BUENOS AIRES — Pope Francis' native country has passed what is believed to be the world's first law of its kind: a requirement that the local government in the Buenos Aires province set aside at least 1% of its jobs for transgender people.
The law passed unanimously Thursday by the Buenos Aires Province Senate applies to the entire region surrounding the capital that is home to 40% of the country's population. The measure enhances the reputation of the heavily Catholic nation as one of the planet's most progressive countries for people who have changed genders surgically or self-identity with a gender different from what they were assigned at birth.
Other countries have laws protecting transgender people from employment discrimination, but they do not include hiring quotas. The new law applies to "transvestite, transexual, and transgender people older than 18 years of age, that comply with the ideal conditions for the post they are applying to," according to its text.
The lesbian, gay, bisexual and transgender (LGBT) community hailed the passage as a milestone in its fight for equal rights. "We are very happy because we did not think that we could get to such an important moment," Diana Sacayan, secretary of the International Lesbian, Gay, Bisexual, Trans and Intersex Association in Buenos Aires, told local news agency Telam.
The LGBT community is still the target of hate crimes in the country despite Argentine society's general acceptance of that lifestyle. In 2014, there were seven documented murders of gays, lesbians and transgender people, compared with 10 in 2013, according to an annual report released Thursday by the Argentina Homosexual Community.
Marcela Romera, the director of the largest transgender organization in Buenos Aires, said there are 4,000 transgender people in the province of Buenos Aires and about 12,000 in Argentina.
“It sounds perfect to me because … these are human beings who could contribute to many industries,” said Mariano Caviglia, 31, a gay textile worker who is from a town on the outskirts of Buenos Aires. “It is good for a company, too, because hiring transsexuals has always been a taboo. So it is a way to show acceptance of diversity and contribute to normalizing this process. It will contribute to making the next generations more open.”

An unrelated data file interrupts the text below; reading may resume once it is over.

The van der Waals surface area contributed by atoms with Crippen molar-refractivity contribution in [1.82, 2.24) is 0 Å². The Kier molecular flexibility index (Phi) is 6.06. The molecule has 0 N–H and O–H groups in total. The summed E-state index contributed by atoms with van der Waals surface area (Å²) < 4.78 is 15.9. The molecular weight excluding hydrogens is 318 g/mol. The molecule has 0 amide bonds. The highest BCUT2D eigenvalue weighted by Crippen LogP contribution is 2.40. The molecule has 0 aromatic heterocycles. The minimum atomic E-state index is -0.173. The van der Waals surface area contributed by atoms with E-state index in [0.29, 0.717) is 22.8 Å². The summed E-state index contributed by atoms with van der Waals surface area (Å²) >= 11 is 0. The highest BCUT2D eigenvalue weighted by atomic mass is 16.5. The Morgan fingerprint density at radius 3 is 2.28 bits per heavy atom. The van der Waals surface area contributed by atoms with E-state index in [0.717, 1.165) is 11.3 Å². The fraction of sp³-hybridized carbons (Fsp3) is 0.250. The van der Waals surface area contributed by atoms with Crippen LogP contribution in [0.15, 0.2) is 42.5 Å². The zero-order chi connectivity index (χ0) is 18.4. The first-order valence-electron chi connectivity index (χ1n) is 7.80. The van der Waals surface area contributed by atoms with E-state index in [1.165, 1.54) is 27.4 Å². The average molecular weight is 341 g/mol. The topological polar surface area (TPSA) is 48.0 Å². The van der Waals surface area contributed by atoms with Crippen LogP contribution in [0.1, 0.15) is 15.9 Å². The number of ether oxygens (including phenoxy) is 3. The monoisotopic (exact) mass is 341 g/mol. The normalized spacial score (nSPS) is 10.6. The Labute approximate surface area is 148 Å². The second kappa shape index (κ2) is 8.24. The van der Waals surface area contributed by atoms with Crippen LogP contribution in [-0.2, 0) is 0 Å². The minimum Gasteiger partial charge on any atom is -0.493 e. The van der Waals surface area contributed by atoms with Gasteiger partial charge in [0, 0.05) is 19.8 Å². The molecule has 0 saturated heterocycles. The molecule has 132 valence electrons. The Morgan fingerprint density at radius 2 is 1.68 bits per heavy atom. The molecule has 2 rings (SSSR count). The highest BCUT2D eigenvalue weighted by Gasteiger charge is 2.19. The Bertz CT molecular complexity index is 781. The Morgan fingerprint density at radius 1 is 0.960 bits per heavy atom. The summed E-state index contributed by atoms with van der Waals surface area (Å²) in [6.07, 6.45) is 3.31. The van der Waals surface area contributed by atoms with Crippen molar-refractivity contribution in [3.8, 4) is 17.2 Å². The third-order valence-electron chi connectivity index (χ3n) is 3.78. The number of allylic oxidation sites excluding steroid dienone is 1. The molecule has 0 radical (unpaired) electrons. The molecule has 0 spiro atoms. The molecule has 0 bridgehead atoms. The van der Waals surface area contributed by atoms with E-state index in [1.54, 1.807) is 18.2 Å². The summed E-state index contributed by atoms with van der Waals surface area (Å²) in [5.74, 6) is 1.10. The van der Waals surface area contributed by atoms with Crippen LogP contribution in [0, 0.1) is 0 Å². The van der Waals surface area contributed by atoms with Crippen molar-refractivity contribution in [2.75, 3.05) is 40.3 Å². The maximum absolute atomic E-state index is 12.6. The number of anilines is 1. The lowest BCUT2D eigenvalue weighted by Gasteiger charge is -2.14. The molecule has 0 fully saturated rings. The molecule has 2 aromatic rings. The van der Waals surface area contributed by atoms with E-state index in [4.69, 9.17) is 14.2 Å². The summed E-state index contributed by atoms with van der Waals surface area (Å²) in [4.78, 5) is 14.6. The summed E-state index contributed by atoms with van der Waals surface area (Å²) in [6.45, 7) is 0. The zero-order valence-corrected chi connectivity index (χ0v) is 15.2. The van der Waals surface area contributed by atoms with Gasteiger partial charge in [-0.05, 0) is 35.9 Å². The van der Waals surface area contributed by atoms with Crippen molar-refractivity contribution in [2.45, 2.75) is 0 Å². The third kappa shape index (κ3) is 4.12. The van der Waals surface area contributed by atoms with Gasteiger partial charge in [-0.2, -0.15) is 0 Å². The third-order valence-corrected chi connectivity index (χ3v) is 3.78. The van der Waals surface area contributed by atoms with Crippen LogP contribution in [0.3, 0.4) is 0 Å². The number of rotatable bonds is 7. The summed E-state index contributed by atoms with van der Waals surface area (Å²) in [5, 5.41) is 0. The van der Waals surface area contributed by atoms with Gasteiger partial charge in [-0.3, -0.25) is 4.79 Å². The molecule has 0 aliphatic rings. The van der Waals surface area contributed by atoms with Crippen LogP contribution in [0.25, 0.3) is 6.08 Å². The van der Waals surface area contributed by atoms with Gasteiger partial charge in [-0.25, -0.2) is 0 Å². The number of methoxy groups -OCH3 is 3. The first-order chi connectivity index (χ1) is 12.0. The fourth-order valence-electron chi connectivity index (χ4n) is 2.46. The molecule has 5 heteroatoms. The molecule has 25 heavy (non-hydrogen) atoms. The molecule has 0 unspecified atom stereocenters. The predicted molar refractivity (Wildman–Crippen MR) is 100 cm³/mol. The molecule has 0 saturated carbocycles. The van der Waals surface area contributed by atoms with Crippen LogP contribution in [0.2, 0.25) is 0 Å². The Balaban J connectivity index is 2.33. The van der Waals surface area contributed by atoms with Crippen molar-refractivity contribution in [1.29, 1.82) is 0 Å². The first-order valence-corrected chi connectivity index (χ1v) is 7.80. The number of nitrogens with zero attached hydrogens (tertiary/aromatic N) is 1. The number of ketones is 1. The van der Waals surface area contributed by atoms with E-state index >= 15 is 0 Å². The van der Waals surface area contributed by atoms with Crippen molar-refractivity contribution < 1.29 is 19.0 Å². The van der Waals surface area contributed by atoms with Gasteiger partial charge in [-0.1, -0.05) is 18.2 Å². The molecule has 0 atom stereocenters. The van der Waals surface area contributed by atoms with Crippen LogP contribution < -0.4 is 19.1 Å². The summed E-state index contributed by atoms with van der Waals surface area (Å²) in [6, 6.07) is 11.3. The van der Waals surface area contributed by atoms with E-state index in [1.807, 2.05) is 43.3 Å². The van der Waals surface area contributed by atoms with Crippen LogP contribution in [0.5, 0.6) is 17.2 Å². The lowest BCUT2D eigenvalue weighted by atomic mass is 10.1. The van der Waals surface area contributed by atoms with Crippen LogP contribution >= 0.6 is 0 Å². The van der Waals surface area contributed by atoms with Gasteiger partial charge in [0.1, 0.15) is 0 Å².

Supporters of the law, which does not go into effect for several months, say it will integrate transgender people into mainstream society so many won't have to support themselves selling sex.
“This is a great law that offers opportunities to transsexuals so that they don’t prostitute themselves and put their lives in danger,” said Celeste Lirrazabal, a transsexual from Argentina’s northwest city Jujuy.
Lirrazabal said she changed her identity to female when her father passed away and spent two decades working as a prostitute.
“There are still areas where there is a lot of discrimination against transsexuals, especially on the soccer field,” she said. Lirrazabal plays professional soccer with men. Her dream is to play in the top division, but she said her gender identity is an obstacle.
In 2012, Argentina passed what the World Health Organization called the most progressive gender-identity law on the planet. It allows people to change their gender on official documents without a psychiatric diagnosis from a medical professional or first undergoing gender-reassignment surgery, as is required in the United States and much of the world. In addition, the Argentine state is responsible for paying for the surgical procedure and hormonal treatments.
Although the United Kingdom, Spain and Uruguay passed the first legislations allowing official changes of gender identity in 2004, 2007 and 2009, respectively, Argentina implemented the most liberal law.
To give more rights to the LGBT community, Argentina’s Health Ministry said Wednesday it would allow gays, lesbians, bisexuals and transgender people to donate blood. In many nations, gay men can donate blood only if they have not had same-sex relations in the past year. In the United States, the FDA has proposed lifting its decade-old ban on donor blood from any man who has had same-sex relations anytime since 1977.
Argentina legalized same-sex marriage in 2010 — five years before the United States — after clashing with the Roman Catholic Church, which has traditionally held significant power over social mores in the country.
But Pope Francis sent shock waves throughout the Catholic Church in March when he had lunch with gay and transgender inmates at a prison in Naples, Italy.
In a separate action, the pope fostered more acceptance of the LGBT community among Catholics, when he famously said in 2013: “If someone is gay and searches for the Lord and has good will, who am I to judge?”